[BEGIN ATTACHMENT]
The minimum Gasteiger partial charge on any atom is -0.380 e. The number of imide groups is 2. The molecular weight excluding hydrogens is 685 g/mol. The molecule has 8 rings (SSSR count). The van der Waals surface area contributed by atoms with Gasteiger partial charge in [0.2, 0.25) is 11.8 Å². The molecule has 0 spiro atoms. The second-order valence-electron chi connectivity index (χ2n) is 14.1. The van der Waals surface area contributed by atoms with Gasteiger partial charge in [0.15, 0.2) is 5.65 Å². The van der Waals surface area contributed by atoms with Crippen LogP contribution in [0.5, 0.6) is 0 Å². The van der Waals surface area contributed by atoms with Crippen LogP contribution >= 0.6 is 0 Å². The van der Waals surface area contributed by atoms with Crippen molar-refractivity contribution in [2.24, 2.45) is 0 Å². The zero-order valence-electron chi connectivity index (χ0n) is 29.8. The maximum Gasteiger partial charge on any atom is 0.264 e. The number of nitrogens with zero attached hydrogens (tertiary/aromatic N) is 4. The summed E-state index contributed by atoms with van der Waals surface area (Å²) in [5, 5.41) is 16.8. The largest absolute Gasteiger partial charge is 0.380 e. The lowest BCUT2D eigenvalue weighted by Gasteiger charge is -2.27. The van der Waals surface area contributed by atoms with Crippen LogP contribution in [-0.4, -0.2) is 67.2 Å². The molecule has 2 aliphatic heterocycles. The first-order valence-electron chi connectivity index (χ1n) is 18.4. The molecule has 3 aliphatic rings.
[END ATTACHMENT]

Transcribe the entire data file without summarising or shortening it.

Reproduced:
The minimum Gasteiger partial charge on any atom is -0.380 e. The number of imide groups is 2. The molecular weight excluding hydrogens is 685 g/mol. The molecule has 8 rings (SSSR count). The van der Waals surface area contributed by atoms with Gasteiger partial charge in [0.2, 0.25) is 11.8 Å². The molecule has 0 spiro atoms. The second-order valence-electron chi connectivity index (χ2n) is 14.1. The van der Waals surface area contributed by atoms with Gasteiger partial charge in [0.15, 0.2) is 5.65 Å². The van der Waals surface area contributed by atoms with Crippen LogP contribution in [0.5, 0.6) is 0 Å². The van der Waals surface area contributed by atoms with Crippen LogP contribution >= 0.6 is 0 Å². The van der Waals surface area contributed by atoms with Crippen molar-refractivity contribution in [2.24, 2.45) is 0 Å². The zero-order valence-electron chi connectivity index (χ0n) is 29.8. The maximum Gasteiger partial charge on any atom is 0.264 e. The number of nitrogens with zero attached hydrogens (tertiary/aromatic N) is 4. The summed E-state index contributed by atoms with van der Waals surface area (Å²) in [5, 5.41) is 16.8. The largest absolute Gasteiger partial charge is 0.380 e. The lowest BCUT2D eigenvalue weighted by Gasteiger charge is -2.27. The van der Waals surface area contributed by atoms with Crippen LogP contribution in [-0.4, -0.2) is 67.2 Å². The molecule has 2 aliphatic heterocycles. The first-order valence-electron chi connectivity index (χ1n) is 18.4. The molecule has 3 aliphatic rings.